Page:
Acne Is Not Always A Fair Game For Men
As usual, when it comes to the information about the skin and hair, there just aren’t many full articles dedicated to men. Acne is just as prevalent in adolescent males as females1. As adults though, more women tend to get acne than men. But that doesn’t mean men don’t suffer the same issues and heartache as women do in regards to this condition. There are sometimes different reasons men get acne and there are different types of treatments for them as well.
A Man’s Take On Acne Treatment
As a man, acne is embarrassing and troublesome2. From personal relationships to personal care, acne get’s in the way. Men don’t usually wear makeup to cover blemishes or hide discolorations, so this isn’t a mainstream option for them. Scarring caused by adolescent acne is, most times, more severe in males and scarring becomes even more prominent with age.
So how can a man cover this? Men are typically not interested3 in taking the time to worry with cleanser and moisturizers, opting for shampoo, body wash and even bar soaps for their facial skin cleansing routines. However, men who shave tend to have smoother, softer and even healthier skin on the chin, cheeks and jawline than even women. That’s because shaving is exfoliating and some men do that daily! Shaving becomes a whole different ballgame when acne is present though4. The list of difference could go on and on but let’s take a look at what can cause acne for men that probably isn’t a factor in womens acne.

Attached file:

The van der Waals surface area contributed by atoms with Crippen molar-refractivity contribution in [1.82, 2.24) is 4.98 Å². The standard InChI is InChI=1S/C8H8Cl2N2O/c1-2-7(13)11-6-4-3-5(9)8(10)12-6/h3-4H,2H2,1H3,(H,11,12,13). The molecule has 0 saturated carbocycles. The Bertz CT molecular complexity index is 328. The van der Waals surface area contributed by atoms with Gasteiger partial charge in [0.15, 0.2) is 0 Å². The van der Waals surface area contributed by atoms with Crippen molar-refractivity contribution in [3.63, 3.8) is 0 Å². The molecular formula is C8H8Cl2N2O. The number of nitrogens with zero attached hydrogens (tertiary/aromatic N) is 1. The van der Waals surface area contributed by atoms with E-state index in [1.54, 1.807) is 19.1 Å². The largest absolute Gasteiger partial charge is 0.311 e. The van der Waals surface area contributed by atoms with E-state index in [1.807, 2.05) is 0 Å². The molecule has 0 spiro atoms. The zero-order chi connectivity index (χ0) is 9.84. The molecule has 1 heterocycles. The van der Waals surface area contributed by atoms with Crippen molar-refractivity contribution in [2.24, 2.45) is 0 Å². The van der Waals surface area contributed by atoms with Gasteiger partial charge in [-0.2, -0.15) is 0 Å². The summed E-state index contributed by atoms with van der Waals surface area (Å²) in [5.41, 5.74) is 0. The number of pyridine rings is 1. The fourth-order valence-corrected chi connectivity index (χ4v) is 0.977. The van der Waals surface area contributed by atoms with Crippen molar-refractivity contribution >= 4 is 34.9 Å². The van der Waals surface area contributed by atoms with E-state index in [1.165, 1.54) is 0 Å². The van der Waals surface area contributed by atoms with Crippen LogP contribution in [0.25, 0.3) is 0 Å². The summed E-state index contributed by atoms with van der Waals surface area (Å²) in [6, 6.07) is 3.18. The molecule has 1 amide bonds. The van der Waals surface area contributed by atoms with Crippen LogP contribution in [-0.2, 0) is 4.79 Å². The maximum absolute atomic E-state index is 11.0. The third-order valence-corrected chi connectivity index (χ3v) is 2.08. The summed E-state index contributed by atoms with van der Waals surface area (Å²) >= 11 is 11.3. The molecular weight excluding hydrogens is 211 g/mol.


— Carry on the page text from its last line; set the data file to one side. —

Types Of Acne Seen In Men
Of course, acne requires great hygiene5, a healthy diet and a lifestyle of overall healthy choices such as exercise and routine sleep schedule. With all that in place, men still can start to see acne well into there 30’s. Why is that?
Some people are literally genetically predisposed to acne. In the case of males, this disposition can mean disaster6. There’s pretty much nothing that can be done to prevent it. It might be mild. It might be cystic. No matter what though, it will be.
So why is it inevitable that men who carry this in their genes will develop some sort of acne? The simple answer is, well, because they’re male. The more definitive reason is because men have a hormone7 called dihydrotestosterone or DHT. When the sebaceous glands that make oil to keep our skin moist and protected come in contact with DHT they overproduce oil. This in turn creates an environment ripe for bacteria, which everyone has on their skin, to reproduce and thus become an infection8. These infections are called whiteheads. And there it is, acne. Hormonal acne.
Another type of acne that is much more common among men is acne caused by the use of anabolic steroids9. These steroids are the kind use for strength and speed. Although mild to moderate acne can be seen in both men and women who use a prescribed systemic steroid10 for one or more of many ailments, acne caused by metabolic steroids is usually cystic and leaves behind deep scars and discolorations. Metabolic steroids imbalance the hormones , and among the many reversible and irreversible conditions, acne can be treated but often leaves behind the scars forever.
Folliculitis: Not Really Acne, But Worth Taking A Look At
Folliculitis is not acne11, but it creates the same effects as acne. Bacteria gathers in open pores and creates whiteheads and cysts. Unlike acne however, this is totally preventable by just adjusting how close a man is shaving. Too close of a shave will remove too many of the outer layers of the skin and leave pores unprotected. This causes ingrown hairs which also tend to get infected. Treating folliculitis like acne will help in healing but if the close shaving continues, so will the infections of the pores.